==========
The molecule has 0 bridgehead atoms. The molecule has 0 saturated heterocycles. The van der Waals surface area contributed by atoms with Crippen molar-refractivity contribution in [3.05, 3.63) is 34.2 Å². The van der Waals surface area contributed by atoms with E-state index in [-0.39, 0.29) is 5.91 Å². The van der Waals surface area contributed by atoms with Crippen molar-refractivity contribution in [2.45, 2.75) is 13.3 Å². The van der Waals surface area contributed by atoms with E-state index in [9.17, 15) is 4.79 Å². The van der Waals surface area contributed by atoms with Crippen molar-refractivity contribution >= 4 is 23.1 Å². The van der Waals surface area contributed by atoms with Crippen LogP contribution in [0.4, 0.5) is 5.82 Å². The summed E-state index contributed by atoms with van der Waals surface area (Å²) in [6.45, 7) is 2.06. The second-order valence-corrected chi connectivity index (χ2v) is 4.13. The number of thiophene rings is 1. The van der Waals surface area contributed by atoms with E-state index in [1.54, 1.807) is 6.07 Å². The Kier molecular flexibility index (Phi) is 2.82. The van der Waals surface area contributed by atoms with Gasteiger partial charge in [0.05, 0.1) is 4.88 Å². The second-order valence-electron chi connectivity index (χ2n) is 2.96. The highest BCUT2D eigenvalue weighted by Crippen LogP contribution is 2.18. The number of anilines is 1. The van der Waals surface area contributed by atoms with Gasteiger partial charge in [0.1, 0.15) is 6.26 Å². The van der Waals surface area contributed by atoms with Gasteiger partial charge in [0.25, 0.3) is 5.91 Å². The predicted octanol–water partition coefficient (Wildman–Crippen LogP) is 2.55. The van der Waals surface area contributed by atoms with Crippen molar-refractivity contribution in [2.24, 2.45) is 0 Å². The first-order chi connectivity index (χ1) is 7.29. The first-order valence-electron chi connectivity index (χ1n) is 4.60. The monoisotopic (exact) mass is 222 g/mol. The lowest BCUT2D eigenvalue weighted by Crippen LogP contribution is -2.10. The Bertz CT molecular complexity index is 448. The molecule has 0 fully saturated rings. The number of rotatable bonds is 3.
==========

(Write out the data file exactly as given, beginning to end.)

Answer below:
The molecule has 0 bridgehead atoms. The molecule has 0 saturated heterocycles. The van der Waals surface area contributed by atoms with Crippen molar-refractivity contribution in [3.05, 3.63) is 34.2 Å². The van der Waals surface area contributed by atoms with E-state index in [-0.39, 0.29) is 5.91 Å². The van der Waals surface area contributed by atoms with Crippen molar-refractivity contribution in [2.45, 2.75) is 13.3 Å². The van der Waals surface area contributed by atoms with E-state index in [9.17, 15) is 4.79 Å². The van der Waals surface area contributed by atoms with Crippen molar-refractivity contribution >= 4 is 23.1 Å². The van der Waals surface area contributed by atoms with Crippen LogP contribution in [0.4, 0.5) is 5.82 Å². The summed E-state index contributed by atoms with van der Waals surface area (Å²) in [6.45, 7) is 2.06. The second-order valence-corrected chi connectivity index (χ2v) is 4.13. The number of thiophene rings is 1. The van der Waals surface area contributed by atoms with E-state index in [1.54, 1.807) is 6.07 Å². The Kier molecular flexibility index (Phi) is 2.82. The van der Waals surface area contributed by atoms with Gasteiger partial charge in [0.05, 0.1) is 4.88 Å². The second-order valence-electron chi connectivity index (χ2n) is 2.96. The highest BCUT2D eigenvalue weighted by Crippen LogP contribution is 2.18. The number of anilines is 1. The van der Waals surface area contributed by atoms with Gasteiger partial charge in [0.1, 0.15) is 6.26 Å². The van der Waals surface area contributed by atoms with Gasteiger partial charge in [0.25, 0.3) is 5.91 Å². The predicted octanol–water partition coefficient (Wildman–Crippen LogP) is 2.55. The van der Waals surface area contributed by atoms with Crippen molar-refractivity contribution in [2.24, 2.45) is 0 Å². The first-order chi connectivity index (χ1) is 7.29. The first-order valence-electron chi connectivity index (χ1n) is 4.60. The monoisotopic (exact) mass is 222 g/mol. The lowest BCUT2D eigenvalue weighted by Crippen LogP contribution is -2.10. The Bertz CT molecular complexity index is 448. The molecule has 0 fully saturated rings. The number of rotatable bonds is 3.